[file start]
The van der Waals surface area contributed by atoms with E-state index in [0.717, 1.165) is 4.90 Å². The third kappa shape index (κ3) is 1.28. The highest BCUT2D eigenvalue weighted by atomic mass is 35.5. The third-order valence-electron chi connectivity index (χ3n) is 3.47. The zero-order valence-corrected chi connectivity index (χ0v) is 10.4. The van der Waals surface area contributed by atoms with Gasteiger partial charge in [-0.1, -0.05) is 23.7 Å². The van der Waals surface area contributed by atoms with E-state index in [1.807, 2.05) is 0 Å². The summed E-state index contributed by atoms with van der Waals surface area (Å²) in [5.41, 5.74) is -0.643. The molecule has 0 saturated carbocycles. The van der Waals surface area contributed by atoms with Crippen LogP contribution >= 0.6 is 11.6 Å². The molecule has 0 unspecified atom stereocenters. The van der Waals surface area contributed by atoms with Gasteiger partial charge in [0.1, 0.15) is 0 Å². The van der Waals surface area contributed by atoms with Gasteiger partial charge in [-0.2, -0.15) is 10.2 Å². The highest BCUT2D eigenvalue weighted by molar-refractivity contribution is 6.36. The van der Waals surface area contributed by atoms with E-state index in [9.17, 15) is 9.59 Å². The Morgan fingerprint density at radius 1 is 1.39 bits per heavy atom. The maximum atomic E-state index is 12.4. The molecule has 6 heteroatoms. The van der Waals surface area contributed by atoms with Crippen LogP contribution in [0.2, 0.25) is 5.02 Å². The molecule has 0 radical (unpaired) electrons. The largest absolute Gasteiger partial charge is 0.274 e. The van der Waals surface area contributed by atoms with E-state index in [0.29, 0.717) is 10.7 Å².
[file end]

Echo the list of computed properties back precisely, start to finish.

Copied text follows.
The van der Waals surface area contributed by atoms with E-state index in [0.717, 1.165) is 4.90 Å². The third kappa shape index (κ3) is 1.28. The highest BCUT2D eigenvalue weighted by atomic mass is 35.5. The third-order valence-electron chi connectivity index (χ3n) is 3.47. The zero-order valence-corrected chi connectivity index (χ0v) is 10.4. The van der Waals surface area contributed by atoms with Gasteiger partial charge in [-0.1, -0.05) is 23.7 Å². The van der Waals surface area contributed by atoms with E-state index in [1.807, 2.05) is 0 Å². The summed E-state index contributed by atoms with van der Waals surface area (Å²) in [5.41, 5.74) is -0.643. The molecule has 0 saturated carbocycles. The van der Waals surface area contributed by atoms with Crippen LogP contribution >= 0.6 is 11.6 Å². The molecule has 0 unspecified atom stereocenters. The van der Waals surface area contributed by atoms with Gasteiger partial charge in [0.1, 0.15) is 0 Å². The van der Waals surface area contributed by atoms with Gasteiger partial charge in [-0.2, -0.15) is 10.2 Å². The highest BCUT2D eigenvalue weighted by molar-refractivity contribution is 6.36. The van der Waals surface area contributed by atoms with E-state index in [9.17, 15) is 9.59 Å². The Morgan fingerprint density at radius 1 is 1.39 bits per heavy atom. The maximum atomic E-state index is 12.4. The molecule has 6 heteroatoms. The van der Waals surface area contributed by atoms with Crippen LogP contribution in [0.2, 0.25) is 5.02 Å². The molecule has 0 radical (unpaired) electrons. The largest absolute Gasteiger partial charge is 0.274 e. The van der Waals surface area contributed by atoms with E-state index in [0.29, 0.717) is 10.7 Å².